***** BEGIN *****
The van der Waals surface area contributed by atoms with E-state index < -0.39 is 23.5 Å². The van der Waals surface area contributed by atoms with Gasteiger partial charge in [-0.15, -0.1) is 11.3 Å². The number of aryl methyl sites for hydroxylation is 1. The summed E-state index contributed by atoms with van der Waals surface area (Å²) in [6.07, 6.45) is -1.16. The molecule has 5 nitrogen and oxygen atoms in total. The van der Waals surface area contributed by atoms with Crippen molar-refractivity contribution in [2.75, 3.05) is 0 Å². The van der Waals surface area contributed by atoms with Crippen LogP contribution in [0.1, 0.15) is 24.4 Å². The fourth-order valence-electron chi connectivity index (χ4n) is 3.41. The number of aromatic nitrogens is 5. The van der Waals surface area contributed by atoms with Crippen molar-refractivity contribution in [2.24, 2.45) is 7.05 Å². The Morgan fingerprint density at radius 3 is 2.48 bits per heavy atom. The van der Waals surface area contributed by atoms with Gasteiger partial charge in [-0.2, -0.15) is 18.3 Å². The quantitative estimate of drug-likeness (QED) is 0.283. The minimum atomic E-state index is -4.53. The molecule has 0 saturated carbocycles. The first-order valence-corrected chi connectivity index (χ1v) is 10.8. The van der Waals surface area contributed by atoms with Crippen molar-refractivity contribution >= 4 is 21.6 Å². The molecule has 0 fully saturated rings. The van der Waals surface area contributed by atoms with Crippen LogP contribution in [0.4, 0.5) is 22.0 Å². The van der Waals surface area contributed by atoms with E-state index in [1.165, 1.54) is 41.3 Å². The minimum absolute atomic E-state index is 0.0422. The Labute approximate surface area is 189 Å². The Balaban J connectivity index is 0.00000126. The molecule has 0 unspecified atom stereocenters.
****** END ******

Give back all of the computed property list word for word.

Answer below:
The van der Waals surface area contributed by atoms with E-state index < -0.39 is 23.5 Å². The van der Waals surface area contributed by atoms with Gasteiger partial charge in [-0.15, -0.1) is 11.3 Å². The number of aryl methyl sites for hydroxylation is 1. The summed E-state index contributed by atoms with van der Waals surface area (Å²) in [6.07, 6.45) is -1.16. The molecule has 5 nitrogen and oxygen atoms in total. The van der Waals surface area contributed by atoms with Crippen molar-refractivity contribution in [2.75, 3.05) is 0 Å². The van der Waals surface area contributed by atoms with Crippen LogP contribution in [0.1, 0.15) is 24.4 Å². The fourth-order valence-electron chi connectivity index (χ4n) is 3.41. The number of aromatic nitrogens is 5. The van der Waals surface area contributed by atoms with Crippen molar-refractivity contribution in [2.24, 2.45) is 7.05 Å². The Morgan fingerprint density at radius 3 is 2.48 bits per heavy atom. The van der Waals surface area contributed by atoms with Gasteiger partial charge in [-0.2, -0.15) is 18.3 Å². The quantitative estimate of drug-likeness (QED) is 0.283. The minimum atomic E-state index is -4.53. The molecule has 0 saturated carbocycles. The first-order valence-corrected chi connectivity index (χ1v) is 10.8. The van der Waals surface area contributed by atoms with Crippen molar-refractivity contribution >= 4 is 21.6 Å². The molecule has 0 fully saturated rings. The van der Waals surface area contributed by atoms with Crippen LogP contribution in [0.4, 0.5) is 22.0 Å². The van der Waals surface area contributed by atoms with E-state index in [1.165, 1.54) is 41.3 Å². The minimum absolute atomic E-state index is 0.0422. The Labute approximate surface area is 189 Å². The Balaban J connectivity index is 0.00000126. The molecule has 0 unspecified atom stereocenters.